Investors are part of what makes American capitalism succeed. Those who have assets can choose to invest their capital in someone else's plan or idea. This helps fund innovation and provides potential income for those who invest.
When you invest capital in a business, you expect that the company will abide by the business plan and repay your investment. As the business succeeds, you could receive regular income as a shareholder.
While no investment has a guarantee, there is every reason to expect that business owners will do their best to turn a profit for investors and shareholders. Unfortunately, when a business starts to struggle, its owners and operators can sometimes make decisions that directly impact the shareholders and investors in the business.
Instead of continuing to uphold their fiduciary duty by doing what is best for the business and its investors, they may instead attempt to protect their own best interest. Golden parachutes, sudden liquidation of assets and other questionable business practices can leave owners and operators walking away with substantial money while investors are left out in the cold. Thankfully, you do have rights if you feel that the business operators violated their fiduciary duty to shareholders.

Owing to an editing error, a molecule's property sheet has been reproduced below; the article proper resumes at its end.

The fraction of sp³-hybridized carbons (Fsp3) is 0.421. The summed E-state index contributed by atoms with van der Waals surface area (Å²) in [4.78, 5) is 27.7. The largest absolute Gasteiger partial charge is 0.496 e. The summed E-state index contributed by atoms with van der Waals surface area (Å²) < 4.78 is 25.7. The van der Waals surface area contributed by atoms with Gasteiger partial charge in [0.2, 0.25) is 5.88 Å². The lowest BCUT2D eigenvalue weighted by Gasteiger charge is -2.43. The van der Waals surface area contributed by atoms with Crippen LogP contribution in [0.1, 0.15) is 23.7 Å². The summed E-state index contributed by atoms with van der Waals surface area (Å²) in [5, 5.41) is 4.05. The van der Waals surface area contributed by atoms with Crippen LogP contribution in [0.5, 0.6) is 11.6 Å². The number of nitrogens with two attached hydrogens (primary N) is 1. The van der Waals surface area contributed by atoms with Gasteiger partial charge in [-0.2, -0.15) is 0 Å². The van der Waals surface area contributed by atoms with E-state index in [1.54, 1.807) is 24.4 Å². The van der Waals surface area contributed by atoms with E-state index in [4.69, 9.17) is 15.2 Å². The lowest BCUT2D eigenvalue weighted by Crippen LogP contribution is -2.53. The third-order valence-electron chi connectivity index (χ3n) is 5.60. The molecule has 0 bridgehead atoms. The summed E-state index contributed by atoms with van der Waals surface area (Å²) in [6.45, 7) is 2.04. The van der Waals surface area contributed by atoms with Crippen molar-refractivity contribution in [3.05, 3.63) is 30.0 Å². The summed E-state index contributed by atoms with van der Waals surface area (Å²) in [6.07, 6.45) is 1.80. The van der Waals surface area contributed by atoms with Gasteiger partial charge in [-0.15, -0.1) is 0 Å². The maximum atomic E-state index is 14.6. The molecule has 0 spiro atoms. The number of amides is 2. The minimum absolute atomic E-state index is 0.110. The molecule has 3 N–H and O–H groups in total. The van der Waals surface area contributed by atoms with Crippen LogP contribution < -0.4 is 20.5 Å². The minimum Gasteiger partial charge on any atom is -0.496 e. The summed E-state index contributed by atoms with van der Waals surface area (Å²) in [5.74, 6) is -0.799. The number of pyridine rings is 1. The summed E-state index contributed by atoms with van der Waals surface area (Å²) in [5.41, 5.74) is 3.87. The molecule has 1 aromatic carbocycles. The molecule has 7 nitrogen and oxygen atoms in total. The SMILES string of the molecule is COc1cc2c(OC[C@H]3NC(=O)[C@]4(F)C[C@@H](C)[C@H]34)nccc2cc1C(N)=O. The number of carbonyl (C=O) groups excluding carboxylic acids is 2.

What fiduciary duty do business operators owe investors?
Fiduciary duty is a somewhat complicated legal concept. It involves placing the best interests of someone else above your own. In the case of a business taking money from investors, those who operate the business should place the interest of their shareholders above their own personal interest. That is simple enough to explain on paper, but it is often difficult for people to abide by in real life.
Some companies even use misleading information to trick investors into buying into a company. Others only want to make as much profit as possible with as little work as possible. When businesses fail, the people who operate or own them may worry about their own futures instead of their obligations to shareholders and investors.
Their personal desires may get in the way of their legal obligation to the other people who have trusted their vision and invested money in the business. Thankfully, if you have reason to believe that someone has breached their fiduciary duty to you as an investor or shareholder, you have the right to take action.
Civil lawsuits can help you recoup losses
When someone benefits from the demise of their own business, they may walk away expecting no consequences. However, you may have the option of holding individuals personally accountable for the breach of their fiduciary duty to you or even fraudulently misrepresenting the potential of the investment opportunity.
Sitting down to discuss the situation with an experienced California business attorney can help you make better decisions in the wake of a financial disappointment related to a failed business.